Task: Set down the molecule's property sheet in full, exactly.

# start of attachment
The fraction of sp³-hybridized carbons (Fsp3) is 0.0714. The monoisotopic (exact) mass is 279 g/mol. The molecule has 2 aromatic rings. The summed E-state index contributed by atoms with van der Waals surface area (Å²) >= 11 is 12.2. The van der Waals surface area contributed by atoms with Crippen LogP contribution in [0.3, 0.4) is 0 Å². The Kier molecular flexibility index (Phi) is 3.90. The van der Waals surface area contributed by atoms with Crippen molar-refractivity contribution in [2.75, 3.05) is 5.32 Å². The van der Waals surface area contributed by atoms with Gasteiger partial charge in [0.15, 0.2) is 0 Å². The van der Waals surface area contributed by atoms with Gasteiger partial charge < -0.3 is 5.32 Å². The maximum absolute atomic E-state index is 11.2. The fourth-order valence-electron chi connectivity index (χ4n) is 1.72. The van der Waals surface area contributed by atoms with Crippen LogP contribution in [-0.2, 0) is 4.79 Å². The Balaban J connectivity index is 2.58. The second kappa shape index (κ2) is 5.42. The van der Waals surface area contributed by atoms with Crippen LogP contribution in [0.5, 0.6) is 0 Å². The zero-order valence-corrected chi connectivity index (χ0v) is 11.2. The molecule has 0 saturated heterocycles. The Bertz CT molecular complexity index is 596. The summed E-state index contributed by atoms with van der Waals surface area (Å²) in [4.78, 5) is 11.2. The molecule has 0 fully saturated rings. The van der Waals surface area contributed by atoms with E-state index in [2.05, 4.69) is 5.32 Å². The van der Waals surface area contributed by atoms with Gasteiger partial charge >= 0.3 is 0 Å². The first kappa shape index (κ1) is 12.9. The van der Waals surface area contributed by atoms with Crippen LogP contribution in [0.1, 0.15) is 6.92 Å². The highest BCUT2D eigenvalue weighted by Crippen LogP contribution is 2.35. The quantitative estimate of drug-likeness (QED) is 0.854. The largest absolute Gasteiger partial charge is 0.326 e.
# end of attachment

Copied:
The fraction of sp³-hybridized carbons (Fsp3) is 0.0714. The monoisotopic (exact) mass is 279 g/mol. The molecule has 2 aromatic rings. The summed E-state index contributed by atoms with van der Waals surface area (Å²) >= 11 is 12.2. The van der Waals surface area contributed by atoms with Crippen LogP contribution in [0.3, 0.4) is 0 Å². The Kier molecular flexibility index (Phi) is 3.90. The van der Waals surface area contributed by atoms with Crippen molar-refractivity contribution in [2.75, 3.05) is 5.32 Å². The van der Waals surface area contributed by atoms with Gasteiger partial charge in [0.15, 0.2) is 0 Å². The van der Waals surface area contributed by atoms with Gasteiger partial charge < -0.3 is 5.32 Å². The maximum absolute atomic E-state index is 11.2. The fourth-order valence-electron chi connectivity index (χ4n) is 1.72. The van der Waals surface area contributed by atoms with Crippen LogP contribution in [-0.2, 0) is 4.79 Å². The Balaban J connectivity index is 2.58. The second kappa shape index (κ2) is 5.42. The van der Waals surface area contributed by atoms with Crippen LogP contribution in [0.5, 0.6) is 0 Å². The zero-order valence-corrected chi connectivity index (χ0v) is 11.2. The molecule has 0 saturated heterocycles. The Bertz CT molecular complexity index is 596. The summed E-state index contributed by atoms with van der Waals surface area (Å²) in [4.78, 5) is 11.2. The molecule has 0 fully saturated rings. The van der Waals surface area contributed by atoms with E-state index in [2.05, 4.69) is 5.32 Å². The van der Waals surface area contributed by atoms with Gasteiger partial charge >= 0.3 is 0 Å². The first kappa shape index (κ1) is 12.9. The van der Waals surface area contributed by atoms with Crippen LogP contribution in [0.1, 0.15) is 6.92 Å². The highest BCUT2D eigenvalue weighted by Crippen LogP contribution is 2.35. The quantitative estimate of drug-likeness (QED) is 0.854. The largest absolute Gasteiger partial charge is 0.326 e.